based decision making, which appeared to be broadly accepted by the group despite this having taken place in February of 2010, a year and a half before the Occupy Movement brought such processes onto a national stage. The familiarity with consensus processes again resonates with anarchist Free Skool projects, which commonly default to consensus process just as I had witnessed at The Public School. For Free Skool projects, which trace their roots to Francisco Ferrer’s “Escuela Moderna” in Barcelona at the turn of the twentieth century consensus decision making is part of an anti-authoritarian heritage. As the website for Free Skool Santa Cruz puts it: “More than just an opportunity to learn, we see Free Skool as a direct challenge to dominant institutions and hierarchical relationships.” And yet, even as The Public School embraces many of the same tactics as Free Skool projects, The Public School avoids, rather studiously, claims to challenge the status quo. Indeed, the most radical claim that is made on The Public School’s website is that it is “a school with no curriculum... operating under the assumption that everything is in everything.” Curriculum being the programmatic education that a school provides, and transmission being the movement of something from one site to another, each claim flies in the face of the transmission model of learning. The Public School in the context of the Educational Turn in Contemporary Art One of the reasons that The Public School LA appears more like an art gallery than an anarchist free skool is that, in some sense, it is an art gallery. Initiated in Los Angeles in 2007 by Sean Dockray and Fiona Whitton in the basement of the Telic Arts Exchange, the Chinatown art gallery that the two had been running since 2003, by September of 2008 the whole of the main gallery space had been given over to the needs of The Public School. This transformation coincided almost exactly with the height of what has 9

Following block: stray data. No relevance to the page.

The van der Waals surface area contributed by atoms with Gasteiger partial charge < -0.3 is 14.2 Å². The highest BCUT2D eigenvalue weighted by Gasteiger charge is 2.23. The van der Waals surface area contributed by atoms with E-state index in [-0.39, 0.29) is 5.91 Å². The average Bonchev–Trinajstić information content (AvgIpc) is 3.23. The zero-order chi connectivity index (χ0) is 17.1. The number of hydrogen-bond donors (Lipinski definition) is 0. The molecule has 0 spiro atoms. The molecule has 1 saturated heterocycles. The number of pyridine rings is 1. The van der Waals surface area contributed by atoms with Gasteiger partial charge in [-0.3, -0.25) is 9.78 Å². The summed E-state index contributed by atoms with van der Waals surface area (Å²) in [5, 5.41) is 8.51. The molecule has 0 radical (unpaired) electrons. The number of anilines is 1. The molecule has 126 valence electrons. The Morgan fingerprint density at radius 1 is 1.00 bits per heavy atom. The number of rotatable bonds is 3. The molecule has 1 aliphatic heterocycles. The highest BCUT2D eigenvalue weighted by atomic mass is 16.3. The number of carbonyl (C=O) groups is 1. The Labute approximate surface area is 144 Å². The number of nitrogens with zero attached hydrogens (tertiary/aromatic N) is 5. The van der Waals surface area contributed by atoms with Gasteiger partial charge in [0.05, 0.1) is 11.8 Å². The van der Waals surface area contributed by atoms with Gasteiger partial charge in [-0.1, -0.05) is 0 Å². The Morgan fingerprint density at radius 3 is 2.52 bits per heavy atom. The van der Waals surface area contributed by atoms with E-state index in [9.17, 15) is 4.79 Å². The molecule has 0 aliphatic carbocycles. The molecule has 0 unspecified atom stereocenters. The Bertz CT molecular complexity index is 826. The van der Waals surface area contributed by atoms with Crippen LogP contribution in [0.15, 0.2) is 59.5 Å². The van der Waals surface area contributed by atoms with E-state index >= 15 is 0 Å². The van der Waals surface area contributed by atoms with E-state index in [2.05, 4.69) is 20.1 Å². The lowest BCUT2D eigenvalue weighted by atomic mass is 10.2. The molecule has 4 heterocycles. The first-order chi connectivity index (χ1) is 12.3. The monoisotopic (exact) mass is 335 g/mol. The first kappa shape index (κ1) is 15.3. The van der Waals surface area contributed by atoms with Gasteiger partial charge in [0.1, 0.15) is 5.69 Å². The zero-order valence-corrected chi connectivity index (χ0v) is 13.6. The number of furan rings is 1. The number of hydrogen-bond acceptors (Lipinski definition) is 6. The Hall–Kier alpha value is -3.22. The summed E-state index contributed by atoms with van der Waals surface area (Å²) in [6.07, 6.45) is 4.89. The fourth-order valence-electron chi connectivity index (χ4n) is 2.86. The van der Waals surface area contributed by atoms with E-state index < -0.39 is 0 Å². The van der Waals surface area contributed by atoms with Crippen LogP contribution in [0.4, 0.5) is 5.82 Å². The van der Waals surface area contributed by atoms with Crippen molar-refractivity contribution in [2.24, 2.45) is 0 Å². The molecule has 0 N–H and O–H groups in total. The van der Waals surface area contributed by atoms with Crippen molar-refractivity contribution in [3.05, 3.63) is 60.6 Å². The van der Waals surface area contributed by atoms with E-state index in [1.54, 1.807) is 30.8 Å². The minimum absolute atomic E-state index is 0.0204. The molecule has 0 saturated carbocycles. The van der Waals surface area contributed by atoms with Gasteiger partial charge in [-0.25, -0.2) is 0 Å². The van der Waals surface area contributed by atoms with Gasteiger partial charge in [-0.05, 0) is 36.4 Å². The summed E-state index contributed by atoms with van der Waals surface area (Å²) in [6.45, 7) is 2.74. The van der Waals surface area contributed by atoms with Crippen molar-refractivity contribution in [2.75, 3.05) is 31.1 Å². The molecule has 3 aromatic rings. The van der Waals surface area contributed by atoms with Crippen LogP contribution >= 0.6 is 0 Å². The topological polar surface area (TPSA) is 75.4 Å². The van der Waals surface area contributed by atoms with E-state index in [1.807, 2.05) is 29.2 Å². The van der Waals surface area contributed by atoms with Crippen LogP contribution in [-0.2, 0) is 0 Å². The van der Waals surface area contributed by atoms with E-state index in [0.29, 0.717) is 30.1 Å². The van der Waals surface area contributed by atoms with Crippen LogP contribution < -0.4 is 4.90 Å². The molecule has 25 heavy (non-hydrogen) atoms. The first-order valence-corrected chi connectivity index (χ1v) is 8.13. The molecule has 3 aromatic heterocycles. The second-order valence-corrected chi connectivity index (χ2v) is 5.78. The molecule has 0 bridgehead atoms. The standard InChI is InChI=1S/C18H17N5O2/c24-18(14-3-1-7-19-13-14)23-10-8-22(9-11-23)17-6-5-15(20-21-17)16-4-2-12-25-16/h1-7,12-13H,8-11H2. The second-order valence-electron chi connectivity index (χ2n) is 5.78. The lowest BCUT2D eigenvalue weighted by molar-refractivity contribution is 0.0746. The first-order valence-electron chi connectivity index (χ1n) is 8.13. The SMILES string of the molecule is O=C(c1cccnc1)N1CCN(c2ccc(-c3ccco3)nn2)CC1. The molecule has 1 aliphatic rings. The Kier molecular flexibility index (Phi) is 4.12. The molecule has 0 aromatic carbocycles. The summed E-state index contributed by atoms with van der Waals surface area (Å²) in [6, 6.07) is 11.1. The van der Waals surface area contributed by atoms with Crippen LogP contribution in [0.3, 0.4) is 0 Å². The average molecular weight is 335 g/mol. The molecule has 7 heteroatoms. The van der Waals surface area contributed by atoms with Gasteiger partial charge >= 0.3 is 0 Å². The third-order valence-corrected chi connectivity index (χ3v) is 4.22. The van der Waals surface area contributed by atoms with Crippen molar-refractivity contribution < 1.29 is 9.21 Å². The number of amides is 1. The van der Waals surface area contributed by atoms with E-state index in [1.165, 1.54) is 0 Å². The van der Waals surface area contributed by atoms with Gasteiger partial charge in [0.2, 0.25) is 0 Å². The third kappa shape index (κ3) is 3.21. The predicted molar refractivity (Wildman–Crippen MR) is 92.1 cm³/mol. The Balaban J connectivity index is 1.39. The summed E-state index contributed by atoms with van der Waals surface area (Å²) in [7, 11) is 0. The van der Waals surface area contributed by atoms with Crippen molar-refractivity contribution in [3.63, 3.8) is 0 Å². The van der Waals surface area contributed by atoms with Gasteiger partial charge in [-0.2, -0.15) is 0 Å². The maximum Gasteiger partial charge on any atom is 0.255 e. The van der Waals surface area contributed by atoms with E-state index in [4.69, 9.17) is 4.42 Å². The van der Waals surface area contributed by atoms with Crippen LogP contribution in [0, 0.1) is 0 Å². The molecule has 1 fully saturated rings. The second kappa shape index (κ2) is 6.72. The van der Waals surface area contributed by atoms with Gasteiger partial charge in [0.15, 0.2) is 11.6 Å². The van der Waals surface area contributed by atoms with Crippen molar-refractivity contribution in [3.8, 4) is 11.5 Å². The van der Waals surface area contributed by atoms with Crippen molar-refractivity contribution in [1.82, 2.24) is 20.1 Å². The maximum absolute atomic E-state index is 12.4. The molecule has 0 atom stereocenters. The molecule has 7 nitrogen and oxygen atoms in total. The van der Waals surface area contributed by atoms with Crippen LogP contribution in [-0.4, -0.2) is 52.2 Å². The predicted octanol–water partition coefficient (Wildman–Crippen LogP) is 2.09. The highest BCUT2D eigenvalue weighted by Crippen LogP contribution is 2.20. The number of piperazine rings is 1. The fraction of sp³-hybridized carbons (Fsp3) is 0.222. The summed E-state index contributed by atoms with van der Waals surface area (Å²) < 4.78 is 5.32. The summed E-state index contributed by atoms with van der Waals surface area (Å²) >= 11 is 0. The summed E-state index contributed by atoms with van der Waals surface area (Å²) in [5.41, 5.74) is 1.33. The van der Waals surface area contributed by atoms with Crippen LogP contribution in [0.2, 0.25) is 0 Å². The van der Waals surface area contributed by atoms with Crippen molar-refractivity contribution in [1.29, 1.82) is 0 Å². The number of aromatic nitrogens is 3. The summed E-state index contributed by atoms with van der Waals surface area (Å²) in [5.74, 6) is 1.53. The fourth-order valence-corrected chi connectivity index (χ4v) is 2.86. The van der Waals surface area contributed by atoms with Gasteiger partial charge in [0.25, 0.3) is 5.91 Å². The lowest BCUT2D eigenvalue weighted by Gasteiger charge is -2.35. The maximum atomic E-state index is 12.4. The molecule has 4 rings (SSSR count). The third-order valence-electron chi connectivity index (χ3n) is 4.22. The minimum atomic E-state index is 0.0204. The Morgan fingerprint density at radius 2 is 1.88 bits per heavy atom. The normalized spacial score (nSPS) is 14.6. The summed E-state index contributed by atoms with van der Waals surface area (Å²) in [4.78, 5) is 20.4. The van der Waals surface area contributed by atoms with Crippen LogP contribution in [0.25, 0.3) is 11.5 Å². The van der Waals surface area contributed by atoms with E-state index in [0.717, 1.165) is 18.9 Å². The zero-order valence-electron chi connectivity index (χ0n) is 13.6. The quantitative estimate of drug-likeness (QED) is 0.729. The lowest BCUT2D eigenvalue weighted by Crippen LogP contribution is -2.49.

been termed “the pedagogical turn,” or sometimes, “the educational turn,” in contemporary art. Beyond a style of exhibition and a trend for chalk-boards, these terms denote a distinct commitment of art practitioners and curators to conceiving of education itself as the artistic medium. As Kristina Lee Podevsa writes, “education as a form of art making constitutes a relatively new medium... (which) is distinct from projects that take education and its institution, the academy, as a subject or facilitator of production” (Podevsa, 1). In a chapter dedicated to pedagogical projects in contemporary art, Claire Bishop positions such work within the larger field of participatory art, noting that participatory art practices emerged from crises of representation in the same post-’60s moment that critical pedagogy emerged from crises in education, with the two converging in educational art projects of the 2000s. The insistence among practitioners of critical pedagogy, writes Bishop, on the “breakdown of teacher/ pupil hierarchy and participation as a route to empowerment finds its direct correlate in the breakdown of medium-specificity and a heightened attention to the viewer’s role and presence in art” (Bishop 267). Even so, Bishop expresses certain misgivings about drawing facile equivalencies between art and education: “Viewers are not students, and students are not viewers, although their respective relationships to the artist and teacher have a certain dynamic overlap. The history of participatory art nevertheless incites us to think of these categories more elastically” (Bishop 241). While acknowledging that the categories do not map onto one another perfectly, it is thus clear that one of the things that is at stake in the increasingly contested relationships between artist and viewer, and between teacher and student, is the empowerment of the viewer / student through practices which question the form that communication takes in these respective formats; questioning, that is, the status of “transmission.”